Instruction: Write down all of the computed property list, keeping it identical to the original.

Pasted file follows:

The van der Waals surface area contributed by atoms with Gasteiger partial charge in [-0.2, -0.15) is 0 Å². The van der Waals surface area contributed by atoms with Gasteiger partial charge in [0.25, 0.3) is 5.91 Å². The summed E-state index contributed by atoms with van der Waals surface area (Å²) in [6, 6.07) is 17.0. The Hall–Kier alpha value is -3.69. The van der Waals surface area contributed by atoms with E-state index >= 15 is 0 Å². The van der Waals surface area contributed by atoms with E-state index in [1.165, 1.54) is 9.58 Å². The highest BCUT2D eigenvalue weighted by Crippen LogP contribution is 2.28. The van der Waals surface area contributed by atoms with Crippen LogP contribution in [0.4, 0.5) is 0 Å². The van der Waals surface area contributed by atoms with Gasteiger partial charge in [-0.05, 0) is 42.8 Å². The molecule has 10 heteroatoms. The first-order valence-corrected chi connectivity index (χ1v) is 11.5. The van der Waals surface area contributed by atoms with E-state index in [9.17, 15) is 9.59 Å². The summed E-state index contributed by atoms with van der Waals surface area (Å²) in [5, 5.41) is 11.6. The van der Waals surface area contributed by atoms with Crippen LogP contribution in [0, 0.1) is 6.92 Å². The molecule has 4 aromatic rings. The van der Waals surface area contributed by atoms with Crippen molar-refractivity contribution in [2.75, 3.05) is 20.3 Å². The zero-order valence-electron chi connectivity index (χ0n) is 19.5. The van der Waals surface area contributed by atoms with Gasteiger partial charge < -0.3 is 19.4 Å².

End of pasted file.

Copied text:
The van der Waals surface area contributed by atoms with Gasteiger partial charge in [-0.2, -0.15) is 0 Å². The van der Waals surface area contributed by atoms with Gasteiger partial charge in [0.25, 0.3) is 5.91 Å². The summed E-state index contributed by atoms with van der Waals surface area (Å²) in [6, 6.07) is 17.0. The Hall–Kier alpha value is -3.69. The van der Waals surface area contributed by atoms with E-state index >= 15 is 0 Å². The van der Waals surface area contributed by atoms with E-state index in [1.165, 1.54) is 9.58 Å². The highest BCUT2D eigenvalue weighted by Crippen LogP contribution is 2.28. The van der Waals surface area contributed by atoms with Crippen LogP contribution in [0.4, 0.5) is 0 Å². The van der Waals surface area contributed by atoms with Gasteiger partial charge in [-0.05, 0) is 42.8 Å². The molecule has 10 heteroatoms. The first-order valence-corrected chi connectivity index (χ1v) is 11.5. The van der Waals surface area contributed by atoms with E-state index in [9.17, 15) is 9.59 Å². The summed E-state index contributed by atoms with van der Waals surface area (Å²) in [5, 5.41) is 11.6. The van der Waals surface area contributed by atoms with Crippen LogP contribution in [0, 0.1) is 6.92 Å². The molecule has 4 aromatic rings. The van der Waals surface area contributed by atoms with Crippen molar-refractivity contribution in [2.75, 3.05) is 20.3 Å². The zero-order valence-electron chi connectivity index (χ0n) is 19.5. The van der Waals surface area contributed by atoms with Gasteiger partial charge < -0.3 is 19.4 Å².